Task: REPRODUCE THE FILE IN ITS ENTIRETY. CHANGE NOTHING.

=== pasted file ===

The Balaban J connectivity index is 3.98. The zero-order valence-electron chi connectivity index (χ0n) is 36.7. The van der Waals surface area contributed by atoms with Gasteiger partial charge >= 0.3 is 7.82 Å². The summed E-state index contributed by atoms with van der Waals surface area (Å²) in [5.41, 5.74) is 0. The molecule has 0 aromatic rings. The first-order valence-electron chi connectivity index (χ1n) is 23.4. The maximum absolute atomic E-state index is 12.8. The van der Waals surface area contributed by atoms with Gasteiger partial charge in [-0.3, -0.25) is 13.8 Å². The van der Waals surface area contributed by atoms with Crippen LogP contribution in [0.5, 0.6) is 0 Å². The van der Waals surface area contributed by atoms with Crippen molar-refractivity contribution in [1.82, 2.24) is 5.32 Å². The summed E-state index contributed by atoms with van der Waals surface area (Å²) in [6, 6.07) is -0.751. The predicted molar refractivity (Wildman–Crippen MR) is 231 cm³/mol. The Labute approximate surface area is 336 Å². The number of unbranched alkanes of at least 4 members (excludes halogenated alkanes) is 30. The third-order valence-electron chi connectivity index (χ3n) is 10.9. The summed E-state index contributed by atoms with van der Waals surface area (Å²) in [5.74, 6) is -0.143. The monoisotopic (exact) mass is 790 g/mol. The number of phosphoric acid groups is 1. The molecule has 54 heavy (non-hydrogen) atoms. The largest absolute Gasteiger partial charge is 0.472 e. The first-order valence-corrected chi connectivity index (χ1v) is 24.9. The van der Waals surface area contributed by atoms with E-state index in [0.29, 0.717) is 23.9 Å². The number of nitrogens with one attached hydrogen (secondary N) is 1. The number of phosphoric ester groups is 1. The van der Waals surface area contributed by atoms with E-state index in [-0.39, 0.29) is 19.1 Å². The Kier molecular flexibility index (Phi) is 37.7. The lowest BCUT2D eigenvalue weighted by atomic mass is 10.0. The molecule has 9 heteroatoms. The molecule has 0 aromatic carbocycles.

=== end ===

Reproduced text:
The Balaban J connectivity index is 3.98. The zero-order valence-electron chi connectivity index (χ0n) is 36.7. The van der Waals surface area contributed by atoms with Gasteiger partial charge >= 0.3 is 7.82 Å². The summed E-state index contributed by atoms with van der Waals surface area (Å²) in [5.41, 5.74) is 0. The molecule has 0 aromatic rings. The first-order valence-electron chi connectivity index (χ1n) is 23.4. The maximum absolute atomic E-state index is 12.8. The van der Waals surface area contributed by atoms with Gasteiger partial charge in [-0.3, -0.25) is 13.8 Å². The van der Waals surface area contributed by atoms with Crippen LogP contribution in [0.5, 0.6) is 0 Å². The van der Waals surface area contributed by atoms with Crippen molar-refractivity contribution in [1.82, 2.24) is 5.32 Å². The summed E-state index contributed by atoms with van der Waals surface area (Å²) in [6, 6.07) is -0.751. The predicted molar refractivity (Wildman–Crippen MR) is 231 cm³/mol. The Labute approximate surface area is 336 Å². The number of unbranched alkanes of at least 4 members (excludes halogenated alkanes) is 30. The third-order valence-electron chi connectivity index (χ3n) is 10.9. The summed E-state index contributed by atoms with van der Waals surface area (Å²) in [5.74, 6) is -0.143. The monoisotopic (exact) mass is 790 g/mol. The number of phosphoric acid groups is 1. The molecule has 54 heavy (non-hydrogen) atoms. The largest absolute Gasteiger partial charge is 0.472 e. The first-order valence-corrected chi connectivity index (χ1v) is 24.9. The van der Waals surface area contributed by atoms with E-state index in [0.29, 0.717) is 23.9 Å². The number of nitrogens with one attached hydrogen (secondary N) is 1. The number of phosphoric ester groups is 1. The van der Waals surface area contributed by atoms with E-state index in [-0.39, 0.29) is 19.1 Å². The Kier molecular flexibility index (Phi) is 37.7. The lowest BCUT2D eigenvalue weighted by atomic mass is 10.0. The molecule has 9 heteroatoms. The molecule has 0 aromatic carbocycles.